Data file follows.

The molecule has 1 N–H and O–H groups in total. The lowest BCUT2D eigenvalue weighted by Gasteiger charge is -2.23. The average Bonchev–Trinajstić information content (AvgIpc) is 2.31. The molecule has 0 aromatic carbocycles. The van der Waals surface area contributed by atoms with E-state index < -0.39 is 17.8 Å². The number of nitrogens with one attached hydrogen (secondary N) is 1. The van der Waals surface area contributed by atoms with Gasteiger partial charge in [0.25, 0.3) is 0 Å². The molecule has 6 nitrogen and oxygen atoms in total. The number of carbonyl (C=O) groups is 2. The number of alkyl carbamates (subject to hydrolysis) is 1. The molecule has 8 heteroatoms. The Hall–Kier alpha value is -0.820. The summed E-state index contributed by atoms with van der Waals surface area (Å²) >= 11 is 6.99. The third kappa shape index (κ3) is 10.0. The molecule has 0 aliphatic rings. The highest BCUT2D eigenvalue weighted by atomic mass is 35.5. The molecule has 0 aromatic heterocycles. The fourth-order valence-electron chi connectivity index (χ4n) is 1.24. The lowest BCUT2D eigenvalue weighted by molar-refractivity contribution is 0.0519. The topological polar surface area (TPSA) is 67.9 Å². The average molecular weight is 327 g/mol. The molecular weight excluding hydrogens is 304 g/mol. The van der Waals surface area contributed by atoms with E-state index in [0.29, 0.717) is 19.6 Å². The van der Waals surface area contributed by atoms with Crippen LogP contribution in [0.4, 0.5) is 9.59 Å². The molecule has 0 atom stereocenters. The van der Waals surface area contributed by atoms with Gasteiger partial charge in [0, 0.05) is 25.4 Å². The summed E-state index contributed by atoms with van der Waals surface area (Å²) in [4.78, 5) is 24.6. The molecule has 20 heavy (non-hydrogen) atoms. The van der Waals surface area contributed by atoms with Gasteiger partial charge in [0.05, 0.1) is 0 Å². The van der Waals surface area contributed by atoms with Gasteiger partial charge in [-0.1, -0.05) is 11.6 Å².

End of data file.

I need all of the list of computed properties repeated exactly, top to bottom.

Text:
The molecule has 1 N–H and O–H groups in total. The lowest BCUT2D eigenvalue weighted by Gasteiger charge is -2.23. The average Bonchev–Trinajstić information content (AvgIpc) is 2.31. The molecule has 0 aromatic carbocycles. The van der Waals surface area contributed by atoms with E-state index < -0.39 is 17.8 Å². The number of nitrogens with one attached hydrogen (secondary N) is 1. The van der Waals surface area contributed by atoms with Gasteiger partial charge in [0.25, 0.3) is 0 Å². The molecule has 6 nitrogen and oxygen atoms in total. The number of carbonyl (C=O) groups is 2. The number of alkyl carbamates (subject to hydrolysis) is 1. The molecule has 8 heteroatoms. The Hall–Kier alpha value is -0.820. The summed E-state index contributed by atoms with van der Waals surface area (Å²) >= 11 is 6.99. The third kappa shape index (κ3) is 10.0. The molecule has 0 aliphatic rings. The highest BCUT2D eigenvalue weighted by atomic mass is 35.5. The molecule has 0 aromatic heterocycles. The fourth-order valence-electron chi connectivity index (χ4n) is 1.24. The lowest BCUT2D eigenvalue weighted by molar-refractivity contribution is 0.0519. The topological polar surface area (TPSA) is 67.9 Å². The average molecular weight is 327 g/mol. The molecular weight excluding hydrogens is 304 g/mol. The van der Waals surface area contributed by atoms with E-state index in [0.29, 0.717) is 19.6 Å². The van der Waals surface area contributed by atoms with Crippen LogP contribution in [0.4, 0.5) is 9.59 Å². The molecule has 0 atom stereocenters. The van der Waals surface area contributed by atoms with Gasteiger partial charge in [0, 0.05) is 25.4 Å². The summed E-state index contributed by atoms with van der Waals surface area (Å²) in [4.78, 5) is 24.6. The molecule has 20 heavy (non-hydrogen) atoms. The van der Waals surface area contributed by atoms with Gasteiger partial charge in [0.05, 0.1) is 0 Å². The van der Waals surface area contributed by atoms with Gasteiger partial charge in [-0.1, -0.05) is 11.6 Å².